I have always wondered why people like to boast their wealth having exotic and endangered animals imprisoned in their mansions.
What kind of excitement does having a fabulous lion, a gray fox or a jaguar in a cage provokes them?
Why do people insist on taking animals out of their natural habitat and chain them up in miserable places at urban areas, where nothing resembles the vital cycle of nature?
As probably many of you guess, the answer is simple and complicated at the same time.
People enjoy the power of possessing wild and exotic animals. They don’t care about the animals, they don’t give a damn about their welfare. They just love the pleasure of possessing them. And there is a millionaire business behind any wild animal taken from its habitat.
Last Thursday, Mexican police federal officers rescued 10 tigers and jaguars that were captive in a restaurant and in a piece of private land at the touristic area of Cancun. According to press releases, the felines were visibly malnourished and in deplorable conditions, but they were used as an attraction for tourists.
Few months ago, officers from the Federal Environmental Protection Agency (Profepa) also rescued four lemurs, two foxes, one macaw and a California King snake from a mansion in Mexico City.
Rescues such as these are not rare in Mexico and they include a variety of species, from mammals to reptiles and endangered birds. Most of the animals are trafficked by organized crime networks that operate along the United States, Canada and Mexico, among other countries.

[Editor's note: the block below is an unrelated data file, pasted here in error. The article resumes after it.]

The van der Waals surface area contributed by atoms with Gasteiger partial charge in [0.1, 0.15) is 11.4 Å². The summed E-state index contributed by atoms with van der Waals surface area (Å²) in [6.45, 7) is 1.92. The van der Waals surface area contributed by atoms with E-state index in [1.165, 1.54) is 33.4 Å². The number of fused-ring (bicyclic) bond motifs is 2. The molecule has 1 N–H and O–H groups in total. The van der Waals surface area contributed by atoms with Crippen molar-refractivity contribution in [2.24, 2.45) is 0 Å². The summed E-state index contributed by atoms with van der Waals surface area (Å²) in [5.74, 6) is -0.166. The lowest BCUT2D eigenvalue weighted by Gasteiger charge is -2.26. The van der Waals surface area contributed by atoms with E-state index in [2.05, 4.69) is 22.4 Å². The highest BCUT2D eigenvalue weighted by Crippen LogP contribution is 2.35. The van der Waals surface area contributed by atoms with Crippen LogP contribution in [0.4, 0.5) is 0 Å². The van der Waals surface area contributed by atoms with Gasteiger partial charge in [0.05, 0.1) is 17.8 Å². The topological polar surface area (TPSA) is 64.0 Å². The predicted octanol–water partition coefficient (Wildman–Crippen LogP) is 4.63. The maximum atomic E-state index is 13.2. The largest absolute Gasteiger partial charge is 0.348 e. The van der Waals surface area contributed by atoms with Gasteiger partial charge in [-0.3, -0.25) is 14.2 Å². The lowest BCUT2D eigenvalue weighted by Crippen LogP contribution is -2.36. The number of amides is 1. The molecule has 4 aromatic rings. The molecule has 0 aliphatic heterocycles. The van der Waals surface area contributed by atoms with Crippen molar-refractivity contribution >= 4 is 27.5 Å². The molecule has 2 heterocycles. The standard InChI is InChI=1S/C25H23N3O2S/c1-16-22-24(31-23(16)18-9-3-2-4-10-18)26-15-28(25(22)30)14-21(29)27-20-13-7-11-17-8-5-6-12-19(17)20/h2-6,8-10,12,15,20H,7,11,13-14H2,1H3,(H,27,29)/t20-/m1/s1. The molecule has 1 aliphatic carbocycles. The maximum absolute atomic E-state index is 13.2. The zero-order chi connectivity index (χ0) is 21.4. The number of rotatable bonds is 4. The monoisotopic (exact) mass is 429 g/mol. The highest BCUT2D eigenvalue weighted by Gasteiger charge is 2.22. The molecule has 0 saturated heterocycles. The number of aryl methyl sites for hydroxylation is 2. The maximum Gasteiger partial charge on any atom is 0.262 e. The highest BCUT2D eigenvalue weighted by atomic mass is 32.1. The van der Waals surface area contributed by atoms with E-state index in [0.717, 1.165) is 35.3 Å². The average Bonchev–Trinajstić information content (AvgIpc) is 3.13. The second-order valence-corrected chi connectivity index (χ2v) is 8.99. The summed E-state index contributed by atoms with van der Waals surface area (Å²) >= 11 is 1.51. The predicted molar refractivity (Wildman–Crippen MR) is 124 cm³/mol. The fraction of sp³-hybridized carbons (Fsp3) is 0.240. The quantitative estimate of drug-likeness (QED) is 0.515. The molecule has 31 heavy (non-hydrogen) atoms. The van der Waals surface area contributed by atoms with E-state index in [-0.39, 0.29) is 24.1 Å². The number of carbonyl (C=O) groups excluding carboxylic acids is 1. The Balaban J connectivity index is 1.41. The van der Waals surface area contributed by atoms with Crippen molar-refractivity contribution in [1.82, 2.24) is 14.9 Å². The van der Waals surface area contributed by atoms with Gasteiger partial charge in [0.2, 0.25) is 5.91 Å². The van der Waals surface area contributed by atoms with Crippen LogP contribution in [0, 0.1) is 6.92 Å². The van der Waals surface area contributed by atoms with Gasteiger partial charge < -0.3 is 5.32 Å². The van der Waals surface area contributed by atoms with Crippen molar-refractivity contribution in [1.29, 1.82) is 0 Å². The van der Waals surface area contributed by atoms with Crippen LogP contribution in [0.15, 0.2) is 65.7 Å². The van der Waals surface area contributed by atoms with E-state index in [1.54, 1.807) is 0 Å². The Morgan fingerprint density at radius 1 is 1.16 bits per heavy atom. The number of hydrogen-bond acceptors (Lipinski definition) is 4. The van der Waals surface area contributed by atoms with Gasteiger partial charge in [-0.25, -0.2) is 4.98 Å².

According to federal authorities, Mexico ranks third place among the countries where the trafficking of animals is more intense. The annual profits generated by this crime are only surpassed by the profits of drug and weapons trafficking.
Mexico has one of the richest mammalian fauna in the world and according to the UNAM’s Ecology Center it is among the 12 countries that host most (60-70%) of the biological diversity of the world. However, databases from The Ujima Project, Mexico ranked first place among the countries with the most threatened endemic species in 2010, with a total of 287 animals threatened.
Some figures from Defenders of Wildlife of Mexico give an idea of the magnitude of the animal-trafficking problem: “It is estimated that between 65,000 to 78,500 parrots are caught illegally every year and from them, 77 percent die before they arrive into the hands of a buyer. The mistreatment these animals suffer explains the high mortality rate.
The illegal trafficking of animals is considered a crime punished with one and up to nine years in prison, but apparently that is not enough to stop a business that according to Defenders of Wildlife represents worldwide profits for more than $25 billion annually .
With this big amount of money at stake, no wonder why the welfare of the animals and the impact that this business has creating in our environment are the least important thing to think about.
Every time that a single parrot, a monkey, a reptile, a turtle, a jaguar, a wild cat or a tiger is taken out from its habitat “to decorate” the mansions of wealthy people or just to feed their egocentric needs of recognition, the complete ecosystem is damaged, and in the future, we, the entire humanity, will pay the consequences too.